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Equity Release Supermarket News Spray Foam Insulation And Mortgage Lending: An Overview For Consumers
Spray Foam Insulation And Mortgage Lending: An Overview For Consumers
Equity Release Supermarket News Spray Foam Insulation And Mortgage Lending: An Overview For Consumers

Spray Foam Insulation And Mortgage Lending: An Overview For Consumers

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Simon Pawson
Checked for accuracy and updated on 13 February 2024

Regularly presented as an efficient way of insulating a home, spray foam has almost become the new Japanese knotweed in the mortgage space, rendering a property practically unmortgageable. Additionally, with over 250,000 homes in the UK featuring it, spray foam has become an increasingly hot topic in secured lending.

So, what is spray foam, why could it sound like an attractive proposition, and why won't mortgage providers lend against it?

What is spray foam?

Spray foam insulation, otherwise known as spray polyurethane foam (SPF), is an alternative insulation technique that sits alongside more traditional solutions such as mineral fibre rolls or fibreglass wool.

As the name suggests, the foam is applied via spray guns in a liquid state and then hardens into a solid coating. Because it's applied in a liquid form, compared to solid-state insulation such as fibreglass or wool, it can be applied more easily in various settings, such as floors, walls, lofts or roofs. In mortgage lending, whether residential or lifetime, the focus on applying it to a property's roof space, is the main problem.

It's also worth noting that there are two types of spray foam. Open-cell spray foam insulation contains cells which aren't completely encased, offering a spongier and more flexible material. On the other hand, closed-cell insulation has an entirely sealed cell structure, meaning air and moisture can't get in, resulting in a firmer and more stable end product.

Why could spray foam sound appealing?

SPF has historically been sold on its insulating qualities (which in turn can reduce energy bills) – it's important to stress that this isn't inaccurate. As we'll see, if anything it almost does too good a job. However, many property owners aren't made aware of the long-term issues.

The availability of government grants has also made many people give thought towards making cost-effective improvements to their homes in the interests of energy efficiency and trying to ensure they're making that grant go as far as they can. This will doubtless go some way to explaining the increase in homes applying spray foam in recent years.

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Why is SPF an issue for mortgage lenders?

Whether it's a residential mortgage or an equity release product from a lifetime mortgage lender, many don't accept spray foam insulation under their criteria considerations.

In essence, applying spray foam to a roof space can restrict air circulation, breeding condensation and potentially leading to the rotting of the roof timbers. Closed-cell spray foam also runs the additional risk of setting very hard, potentially placing additional stresses on the supporting timbers and distorting the roof itself.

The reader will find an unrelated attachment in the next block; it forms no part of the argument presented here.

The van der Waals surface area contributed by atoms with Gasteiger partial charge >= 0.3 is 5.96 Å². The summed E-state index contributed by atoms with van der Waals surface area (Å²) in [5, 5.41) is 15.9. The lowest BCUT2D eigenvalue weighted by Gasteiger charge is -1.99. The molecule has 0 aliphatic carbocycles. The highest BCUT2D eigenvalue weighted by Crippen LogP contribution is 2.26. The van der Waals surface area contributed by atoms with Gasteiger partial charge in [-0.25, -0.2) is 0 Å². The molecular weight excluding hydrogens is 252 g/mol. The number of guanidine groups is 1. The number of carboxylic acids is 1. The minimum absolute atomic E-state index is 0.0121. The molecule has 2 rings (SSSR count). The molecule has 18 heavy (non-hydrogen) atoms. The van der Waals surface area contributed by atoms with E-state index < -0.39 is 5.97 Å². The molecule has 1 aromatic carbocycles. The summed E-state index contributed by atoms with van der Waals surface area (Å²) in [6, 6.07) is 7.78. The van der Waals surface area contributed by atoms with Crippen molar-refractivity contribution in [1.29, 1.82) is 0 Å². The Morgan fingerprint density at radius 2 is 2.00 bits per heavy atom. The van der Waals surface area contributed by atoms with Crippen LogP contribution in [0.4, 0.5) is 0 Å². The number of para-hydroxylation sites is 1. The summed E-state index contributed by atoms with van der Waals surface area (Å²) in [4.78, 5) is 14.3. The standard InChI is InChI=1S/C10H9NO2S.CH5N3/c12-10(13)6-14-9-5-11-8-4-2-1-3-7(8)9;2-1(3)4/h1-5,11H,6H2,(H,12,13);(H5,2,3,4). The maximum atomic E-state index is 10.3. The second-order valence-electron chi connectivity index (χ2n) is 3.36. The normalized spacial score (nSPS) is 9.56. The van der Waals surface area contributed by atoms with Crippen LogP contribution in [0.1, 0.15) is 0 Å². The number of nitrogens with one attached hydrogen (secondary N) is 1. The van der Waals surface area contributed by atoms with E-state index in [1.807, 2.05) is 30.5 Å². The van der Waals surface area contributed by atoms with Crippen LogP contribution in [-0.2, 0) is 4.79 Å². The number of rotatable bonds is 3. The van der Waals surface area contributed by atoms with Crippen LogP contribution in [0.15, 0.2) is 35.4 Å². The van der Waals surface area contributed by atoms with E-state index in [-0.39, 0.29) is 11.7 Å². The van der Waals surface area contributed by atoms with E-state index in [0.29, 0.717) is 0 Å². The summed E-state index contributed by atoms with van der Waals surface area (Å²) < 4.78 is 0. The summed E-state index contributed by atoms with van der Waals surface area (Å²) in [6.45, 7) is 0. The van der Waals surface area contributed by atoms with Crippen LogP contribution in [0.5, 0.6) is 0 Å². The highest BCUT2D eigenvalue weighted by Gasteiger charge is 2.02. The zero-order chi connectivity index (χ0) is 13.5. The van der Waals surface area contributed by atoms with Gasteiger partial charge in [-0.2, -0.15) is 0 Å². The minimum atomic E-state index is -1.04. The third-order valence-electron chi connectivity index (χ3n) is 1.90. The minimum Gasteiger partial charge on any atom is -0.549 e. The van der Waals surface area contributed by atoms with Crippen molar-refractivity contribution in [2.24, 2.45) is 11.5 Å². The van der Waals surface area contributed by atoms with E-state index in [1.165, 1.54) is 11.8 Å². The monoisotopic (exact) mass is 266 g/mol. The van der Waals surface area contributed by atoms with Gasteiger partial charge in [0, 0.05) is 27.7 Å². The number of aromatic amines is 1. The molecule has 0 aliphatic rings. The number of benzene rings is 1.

The fact that the foam is sprayed in a liquid form means it gets into crevices and gaps, making it incredibly difficult to remove and very costly. In some cases, the expense of removing it may exceed the original installation cost. Additionally, in some cases the foam will have been sprayed directly onto the back of the roof tiles themselves, making it impossible to remove without replacing the entire roof. Even after removal, there's no guarantee it would be approved for a mortgage, as the damage may have already been done.

The situation is further complicated in the case of lifetime mortgage lenders, as the mortgage is usually redeemed and repaid via the sale of the property. With residential mortgage lenders also being cautious about spray foam, the property could only be available to cash buyers, which also seriously affects its resale value.

Please note that our Classic range of lifetime mortgages will consider spray foam, subject to it having been applied during the construction of the property as part of the design, has not been applied to the tiles, or felting/battens, it is BBA approved and fully guaranteed, and has all the relevant building regulation certificates.

What conversations should you be having with your adviser?

As there's a near-blanket refusal on spray foam at the time of writing (save for a couple of instances where referrals may be possible under very stringent conditions, including a very specific type of foam having been used), addressing this early on can save everyone a lot of time, and allow you to reassess your position and explore other avenues to reach your financial objectives.

It's also important to be aware of the consequences of having spray foam installed post-completion of your lifetime mortgage. While you might view it as a minor home alteration and as a result consider having it done without notifying their lender, the reality is that it has major knock-on effects– both as a mortgage breach and the ability to sell the property to redeem the mortgage.

Hopefully this article has given you a better idea of spray foam and its complications. Often viewed as a simple insulation tool, the reality – sadly – is far more complex within the realms of lifetime and residential mortgages.

If you’d like to speak to a qualified adviser about equity release, call 0800 088 5937 or find your local expert adviser here.

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